Personal finance experts estimate that almost nine out of ten savers may be missing out when a spouse or civil partner dies because they are not aware of the rules for ISAs and the Marriage Allowance.
On the death of a spouse or civil partner who holds an ISA, there is an additional, one-off ISA allowance that can be claimed. The ‘additional permitted subscription’ (APS) allowance is equivalent to the value of the deceased saver’s ISA. This is on top of the survivor’s own ISA entitlement (£20,000 for the tax years 2017/18 and 2018/19).
The survivor is entitled to the APS allowance even if they do not actually inherit the ISA. They can opt to use the allowance with the provider of the deceased’s ISA or a provider of their choice. There are time limits for using the APS.
HMRC estimates that at least 150,000 individuals who lose a spouse or partner each year could be eligible to take advantage of the APS. To qualify, the survivor must have been living with their spouse or civil partner at the date of death. They would not be eligible if they had separated under a court order or a deed of separation, or in circumstances where the marriage or civil partnership has broken down.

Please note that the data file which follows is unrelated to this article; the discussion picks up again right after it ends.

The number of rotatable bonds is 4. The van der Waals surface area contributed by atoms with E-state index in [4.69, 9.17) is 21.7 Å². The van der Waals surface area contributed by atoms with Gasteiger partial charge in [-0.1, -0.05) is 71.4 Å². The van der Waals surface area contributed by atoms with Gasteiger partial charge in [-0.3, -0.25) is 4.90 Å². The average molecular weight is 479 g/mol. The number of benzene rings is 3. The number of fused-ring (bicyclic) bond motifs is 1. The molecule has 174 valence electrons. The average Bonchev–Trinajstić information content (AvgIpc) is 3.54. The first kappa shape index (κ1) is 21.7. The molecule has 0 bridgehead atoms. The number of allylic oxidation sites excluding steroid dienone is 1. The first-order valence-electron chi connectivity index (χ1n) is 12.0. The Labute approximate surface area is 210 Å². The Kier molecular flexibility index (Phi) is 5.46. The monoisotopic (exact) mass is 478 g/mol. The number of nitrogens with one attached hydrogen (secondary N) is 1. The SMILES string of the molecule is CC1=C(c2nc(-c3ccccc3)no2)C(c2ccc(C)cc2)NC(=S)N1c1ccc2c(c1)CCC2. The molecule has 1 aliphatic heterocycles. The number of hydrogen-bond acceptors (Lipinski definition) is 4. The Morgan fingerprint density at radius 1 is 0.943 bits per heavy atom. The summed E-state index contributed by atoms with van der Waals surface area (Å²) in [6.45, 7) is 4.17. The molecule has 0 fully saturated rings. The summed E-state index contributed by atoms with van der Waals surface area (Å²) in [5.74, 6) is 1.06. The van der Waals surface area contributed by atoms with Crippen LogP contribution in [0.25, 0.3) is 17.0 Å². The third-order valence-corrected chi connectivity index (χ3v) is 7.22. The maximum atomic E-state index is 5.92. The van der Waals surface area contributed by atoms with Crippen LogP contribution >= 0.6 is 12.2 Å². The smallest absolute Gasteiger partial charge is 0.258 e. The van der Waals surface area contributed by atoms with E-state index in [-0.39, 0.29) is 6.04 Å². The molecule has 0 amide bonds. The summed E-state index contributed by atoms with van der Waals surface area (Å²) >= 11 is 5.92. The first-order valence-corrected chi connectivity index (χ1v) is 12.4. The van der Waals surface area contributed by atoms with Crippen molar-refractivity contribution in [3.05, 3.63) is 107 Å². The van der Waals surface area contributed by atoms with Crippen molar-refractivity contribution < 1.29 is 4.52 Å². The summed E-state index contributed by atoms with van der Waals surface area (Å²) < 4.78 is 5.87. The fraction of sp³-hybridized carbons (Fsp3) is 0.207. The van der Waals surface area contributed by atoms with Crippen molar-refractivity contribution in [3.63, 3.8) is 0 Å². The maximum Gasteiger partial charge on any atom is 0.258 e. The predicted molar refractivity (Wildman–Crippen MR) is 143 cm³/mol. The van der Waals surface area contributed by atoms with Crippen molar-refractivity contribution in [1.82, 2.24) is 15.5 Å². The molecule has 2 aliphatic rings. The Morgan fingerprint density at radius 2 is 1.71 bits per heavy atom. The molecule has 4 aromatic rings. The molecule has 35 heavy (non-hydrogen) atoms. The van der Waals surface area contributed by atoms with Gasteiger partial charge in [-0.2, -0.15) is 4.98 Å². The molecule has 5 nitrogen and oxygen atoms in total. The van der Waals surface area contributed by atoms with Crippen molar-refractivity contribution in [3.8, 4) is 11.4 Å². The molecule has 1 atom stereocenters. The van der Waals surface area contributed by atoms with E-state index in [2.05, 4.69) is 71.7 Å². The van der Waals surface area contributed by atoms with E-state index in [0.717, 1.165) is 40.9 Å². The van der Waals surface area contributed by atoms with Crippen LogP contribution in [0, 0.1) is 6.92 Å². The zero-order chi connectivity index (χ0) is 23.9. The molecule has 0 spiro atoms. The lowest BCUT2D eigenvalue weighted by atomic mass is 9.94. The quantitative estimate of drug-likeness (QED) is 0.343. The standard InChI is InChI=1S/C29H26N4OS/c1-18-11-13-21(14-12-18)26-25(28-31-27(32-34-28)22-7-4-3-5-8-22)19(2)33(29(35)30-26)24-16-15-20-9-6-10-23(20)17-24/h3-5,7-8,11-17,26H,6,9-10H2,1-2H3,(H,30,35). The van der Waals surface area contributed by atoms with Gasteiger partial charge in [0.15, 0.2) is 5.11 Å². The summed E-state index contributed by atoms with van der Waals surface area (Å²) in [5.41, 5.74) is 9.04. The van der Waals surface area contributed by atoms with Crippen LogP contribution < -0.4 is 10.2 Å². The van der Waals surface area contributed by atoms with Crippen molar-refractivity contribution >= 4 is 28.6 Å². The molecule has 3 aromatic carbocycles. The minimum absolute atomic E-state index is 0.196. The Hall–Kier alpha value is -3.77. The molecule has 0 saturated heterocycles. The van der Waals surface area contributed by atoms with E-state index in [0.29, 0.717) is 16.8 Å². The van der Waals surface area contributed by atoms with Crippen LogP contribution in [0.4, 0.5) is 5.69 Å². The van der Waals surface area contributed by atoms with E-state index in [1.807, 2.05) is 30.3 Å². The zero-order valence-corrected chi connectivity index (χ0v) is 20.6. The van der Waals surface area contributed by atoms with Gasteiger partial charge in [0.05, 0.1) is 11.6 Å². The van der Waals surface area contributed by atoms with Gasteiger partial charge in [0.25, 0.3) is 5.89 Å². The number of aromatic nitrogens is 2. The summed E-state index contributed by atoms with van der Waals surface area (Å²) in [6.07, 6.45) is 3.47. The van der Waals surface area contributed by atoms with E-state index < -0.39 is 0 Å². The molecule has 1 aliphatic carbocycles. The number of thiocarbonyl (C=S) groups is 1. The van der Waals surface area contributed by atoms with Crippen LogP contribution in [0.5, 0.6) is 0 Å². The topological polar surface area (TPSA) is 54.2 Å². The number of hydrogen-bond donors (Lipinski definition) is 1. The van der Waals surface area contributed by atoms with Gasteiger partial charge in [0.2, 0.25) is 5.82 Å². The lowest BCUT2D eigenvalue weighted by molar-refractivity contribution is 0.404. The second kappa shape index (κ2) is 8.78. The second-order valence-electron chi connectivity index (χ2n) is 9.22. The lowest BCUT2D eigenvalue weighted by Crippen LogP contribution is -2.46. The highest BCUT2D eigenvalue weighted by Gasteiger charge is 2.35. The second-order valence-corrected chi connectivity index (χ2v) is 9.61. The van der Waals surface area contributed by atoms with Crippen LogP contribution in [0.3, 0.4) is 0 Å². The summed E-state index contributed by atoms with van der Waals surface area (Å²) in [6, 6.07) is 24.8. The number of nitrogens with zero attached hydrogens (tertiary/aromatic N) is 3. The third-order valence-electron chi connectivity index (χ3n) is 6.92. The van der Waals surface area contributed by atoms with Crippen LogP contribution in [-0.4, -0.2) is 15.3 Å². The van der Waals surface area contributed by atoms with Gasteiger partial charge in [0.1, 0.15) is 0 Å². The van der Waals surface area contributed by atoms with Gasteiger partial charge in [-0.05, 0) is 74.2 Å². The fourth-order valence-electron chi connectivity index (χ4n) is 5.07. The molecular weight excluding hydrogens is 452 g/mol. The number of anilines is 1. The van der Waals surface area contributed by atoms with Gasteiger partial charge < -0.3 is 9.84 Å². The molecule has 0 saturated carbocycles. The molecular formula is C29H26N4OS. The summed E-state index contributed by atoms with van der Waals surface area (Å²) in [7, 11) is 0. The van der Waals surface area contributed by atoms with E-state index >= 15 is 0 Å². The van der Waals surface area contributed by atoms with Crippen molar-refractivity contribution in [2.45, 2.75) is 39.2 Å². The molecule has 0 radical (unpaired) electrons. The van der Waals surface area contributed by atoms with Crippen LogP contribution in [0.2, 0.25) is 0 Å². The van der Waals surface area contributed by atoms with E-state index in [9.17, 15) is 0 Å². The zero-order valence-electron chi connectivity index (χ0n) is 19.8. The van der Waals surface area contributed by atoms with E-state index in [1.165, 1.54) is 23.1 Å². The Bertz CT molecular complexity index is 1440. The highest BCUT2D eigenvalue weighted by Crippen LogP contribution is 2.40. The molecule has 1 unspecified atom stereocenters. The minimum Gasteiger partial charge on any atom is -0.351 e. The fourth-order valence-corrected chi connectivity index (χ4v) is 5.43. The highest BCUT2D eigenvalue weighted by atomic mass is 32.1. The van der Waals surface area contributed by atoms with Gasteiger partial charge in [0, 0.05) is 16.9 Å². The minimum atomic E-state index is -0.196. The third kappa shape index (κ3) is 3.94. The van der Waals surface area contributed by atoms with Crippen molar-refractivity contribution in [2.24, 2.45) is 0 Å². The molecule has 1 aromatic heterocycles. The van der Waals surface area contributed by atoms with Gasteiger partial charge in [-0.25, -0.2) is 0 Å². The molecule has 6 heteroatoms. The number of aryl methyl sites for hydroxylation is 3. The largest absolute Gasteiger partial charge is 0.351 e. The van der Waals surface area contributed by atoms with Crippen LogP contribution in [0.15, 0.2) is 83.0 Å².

An application for APS should be made to the manager of the deceased’s ISA.
Marriage Allowance on the death of a spouse
Under the Marriage Allowance rules, an individual can transfer 10% of their personal allowance to a spouse or civil partner where the recipient is neither a higher or additional rate taxpayer. For couples who are eligible, using the allowance could bring tax savings of up to £230 per year.
The most common scenario in which Marriage Allowance is appropriate and worthwhile is where one of the individuals has little income and the other individual does not pay higher or additional rate tax. In such cases, the low-earning spouse would not have used their personal allowance.
Previous to the Autumn Budget 2017, the transfer was not allowed where one of the parties had died. Last November, it was announced that claims for the Marriage Allowance may be made in respect of a deceased spouse or civil partner, backdated for up to four years.
If you have recently been affected by the loss of a spouse or partner, you may prefer to delegate dealing with your tax matters at this time. Please get in touch if you would like our assistance.
For information of users: This material is published for the information of clients. It provides only an overview of the regulations in force at the date of publication, and no action should be taken without consulting the detailed legislation or seeking professional advice. Therefore no responsibility for loss occasioned by any person acting or refraining from action as a result of the material can be accepted by the authors or the firm.